Interestingly with this poem, even the line “Or to jalouse we hate the Government”[6] is beautifully multicultural, illustrating the point of Scotland’s hybrid culture through a word integrated into the Scottish language through past connection with France.

But multicultural usually refers to several cultural groups living within the same geographical location, such as West Indians, Asians and English all living in one city. In a certain sense however, some cultures inhabit another country without actually living there. For instance when I stayed in Japan in 1984, Kentucky Fried Chicken businesses were just becoming common. White bread bakeries were new, taking the place of the traditional rice. American culture was inhabiting Japan, although looking around, there were almost no whites, and certainly no blacks to be seen. In this sense some poems show how other cultures, particularly America, has inhabited not only our streets, but in particular our mind. The following lines from Michael Hofmann’s poem Nighthawks depicts this.

Now we’ve arrived at this hamburger heaven,

a bright hole walled with mirrors where our faces show

pale and evacuated in the neon. We spoon our sundaes

from a metal dish. The chopped nuts are poison.[7]

Although hamburgers and sundaes did not perhaps originate in the US, their frequent display in American films, coupled with clever advertising, has been instrumental in making them part of British everyday life. But although Hofmann reminds us in the above text of American influence, he is interesting as an example of multicultural influences because he was born in Germany and later moved to live and work in London. This shows through in some of his poems –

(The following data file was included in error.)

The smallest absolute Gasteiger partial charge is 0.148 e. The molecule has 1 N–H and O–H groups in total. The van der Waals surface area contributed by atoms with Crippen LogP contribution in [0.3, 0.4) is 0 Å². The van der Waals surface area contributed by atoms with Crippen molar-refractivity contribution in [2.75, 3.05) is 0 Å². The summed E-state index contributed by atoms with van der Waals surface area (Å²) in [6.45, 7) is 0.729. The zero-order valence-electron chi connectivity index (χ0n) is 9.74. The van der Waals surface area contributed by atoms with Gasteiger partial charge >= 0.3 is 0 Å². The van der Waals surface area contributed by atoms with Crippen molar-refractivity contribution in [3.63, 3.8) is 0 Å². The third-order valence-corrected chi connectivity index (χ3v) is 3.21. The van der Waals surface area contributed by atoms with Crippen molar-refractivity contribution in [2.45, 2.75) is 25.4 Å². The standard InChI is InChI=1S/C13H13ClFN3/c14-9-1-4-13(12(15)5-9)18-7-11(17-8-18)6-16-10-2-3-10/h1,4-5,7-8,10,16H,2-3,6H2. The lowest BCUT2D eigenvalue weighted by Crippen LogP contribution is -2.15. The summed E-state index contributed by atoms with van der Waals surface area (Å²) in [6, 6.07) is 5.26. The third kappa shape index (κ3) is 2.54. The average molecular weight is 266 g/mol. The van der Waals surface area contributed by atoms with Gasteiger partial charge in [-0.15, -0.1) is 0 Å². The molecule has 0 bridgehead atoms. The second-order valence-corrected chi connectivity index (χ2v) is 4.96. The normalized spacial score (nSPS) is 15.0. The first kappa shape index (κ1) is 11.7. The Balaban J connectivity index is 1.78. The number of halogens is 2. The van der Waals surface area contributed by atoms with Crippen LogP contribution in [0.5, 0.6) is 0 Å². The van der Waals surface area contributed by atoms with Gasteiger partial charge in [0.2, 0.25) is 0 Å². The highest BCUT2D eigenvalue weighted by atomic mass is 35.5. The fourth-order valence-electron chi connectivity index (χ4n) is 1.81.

… Of course you want to allow him

his bit of fun; after working all year for

Germany’s Wirtschaftswunder and your own.

And it’s probably more than you can provide

with your cooking, your meat-and two-veg sex,

the occasional Saurbroten … He deserves it.[8]

Poets like Hofmann – people born in another country who then live in the UK  – are a major influence in multicultural poems. Their very different viewpoints and styles can be seen particularly in the work of someone like David Dabydeen. His poem Canecutter’s Song illustrates this –

White hooman walk tru de field fo watch we cane cutta,

Tall, straight, straang-limb,

Hair sprinkle in de wind like gold-duss,

Lang lace frack loose on she bady like bamboo-flag,

An flesh mo dan hibiscus early maan, white an saaf an wet

Flowering in she panty.

O Shanti! Shanti! Shanti! [9]

Dabydeen communicates beautifully, dramatically, through the poem the enormous gulf separating him and his longing and lust from the white woman. Not only does he feel her calling him with her ‘safe, white and wet flesh’ but also he gives a glimpse of the barriers separating him from the white woman. He says later in the poem, “Bu daylight separate me an yu, and dis mud on me haan ..”[10] What he doesn’t say, strangely enough, is that threat of death or life imprisonment for him if he touched her, also separate them.